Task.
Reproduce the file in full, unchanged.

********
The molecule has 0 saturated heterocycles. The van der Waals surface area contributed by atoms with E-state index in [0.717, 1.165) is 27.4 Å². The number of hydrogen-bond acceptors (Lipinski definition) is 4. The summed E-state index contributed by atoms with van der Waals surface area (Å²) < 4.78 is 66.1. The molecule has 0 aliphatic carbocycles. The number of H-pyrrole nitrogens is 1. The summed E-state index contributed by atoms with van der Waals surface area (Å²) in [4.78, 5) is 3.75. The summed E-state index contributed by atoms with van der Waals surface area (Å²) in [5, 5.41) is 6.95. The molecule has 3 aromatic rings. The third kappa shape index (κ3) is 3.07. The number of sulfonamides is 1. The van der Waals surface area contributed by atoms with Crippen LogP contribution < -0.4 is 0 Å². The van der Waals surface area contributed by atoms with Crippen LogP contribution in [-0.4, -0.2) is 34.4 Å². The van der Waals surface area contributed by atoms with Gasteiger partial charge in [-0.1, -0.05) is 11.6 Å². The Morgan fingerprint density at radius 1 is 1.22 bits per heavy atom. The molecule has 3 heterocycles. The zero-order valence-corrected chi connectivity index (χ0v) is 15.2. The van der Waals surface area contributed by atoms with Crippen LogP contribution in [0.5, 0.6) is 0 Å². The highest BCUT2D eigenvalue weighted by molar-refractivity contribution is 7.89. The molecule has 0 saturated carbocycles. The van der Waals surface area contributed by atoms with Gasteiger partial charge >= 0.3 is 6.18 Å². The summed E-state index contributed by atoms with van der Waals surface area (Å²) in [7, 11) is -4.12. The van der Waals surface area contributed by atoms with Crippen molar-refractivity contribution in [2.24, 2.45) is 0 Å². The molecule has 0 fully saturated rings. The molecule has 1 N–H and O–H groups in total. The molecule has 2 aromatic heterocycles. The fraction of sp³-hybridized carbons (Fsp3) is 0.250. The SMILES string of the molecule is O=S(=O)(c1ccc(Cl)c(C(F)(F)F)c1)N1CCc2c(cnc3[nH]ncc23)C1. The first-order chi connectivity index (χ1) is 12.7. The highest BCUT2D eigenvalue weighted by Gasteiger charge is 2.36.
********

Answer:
The molecule has 0 saturated heterocycles. The van der Waals surface area contributed by atoms with E-state index in [0.717, 1.165) is 27.4 Å². The number of hydrogen-bond acceptors (Lipinski definition) is 4. The summed E-state index contributed by atoms with van der Waals surface area (Å²) < 4.78 is 66.1. The molecule has 0 aliphatic carbocycles. The number of H-pyrrole nitrogens is 1. The summed E-state index contributed by atoms with van der Waals surface area (Å²) in [4.78, 5) is 3.75. The summed E-state index contributed by atoms with van der Waals surface area (Å²) in [5, 5.41) is 6.95. The molecule has 3 aromatic rings. The third kappa shape index (κ3) is 3.07. The number of sulfonamides is 1. The van der Waals surface area contributed by atoms with Crippen LogP contribution < -0.4 is 0 Å². The van der Waals surface area contributed by atoms with Crippen LogP contribution in [-0.4, -0.2) is 34.4 Å². The van der Waals surface area contributed by atoms with Gasteiger partial charge in [-0.1, -0.05) is 11.6 Å². The Morgan fingerprint density at radius 1 is 1.22 bits per heavy atom. The molecule has 3 heterocycles. The zero-order valence-corrected chi connectivity index (χ0v) is 15.2. The van der Waals surface area contributed by atoms with Crippen LogP contribution in [0.5, 0.6) is 0 Å². The highest BCUT2D eigenvalue weighted by molar-refractivity contribution is 7.89. The molecule has 0 saturated carbocycles. The van der Waals surface area contributed by atoms with Gasteiger partial charge >= 0.3 is 6.18 Å². The summed E-state index contributed by atoms with van der Waals surface area (Å²) in [7, 11) is -4.12. The van der Waals surface area contributed by atoms with Crippen molar-refractivity contribution in [2.24, 2.45) is 0 Å². The molecule has 0 fully saturated rings. The molecule has 1 N–H and O–H groups in total. The molecule has 2 aromatic heterocycles. The fraction of sp³-hybridized carbons (Fsp3) is 0.250. The SMILES string of the molecule is O=S(=O)(c1ccc(Cl)c(C(F)(F)F)c1)N1CCc2c(cnc3[nH]ncc23)C1. The first-order chi connectivity index (χ1) is 12.7. The highest BCUT2D eigenvalue weighted by Gasteiger charge is 2.36.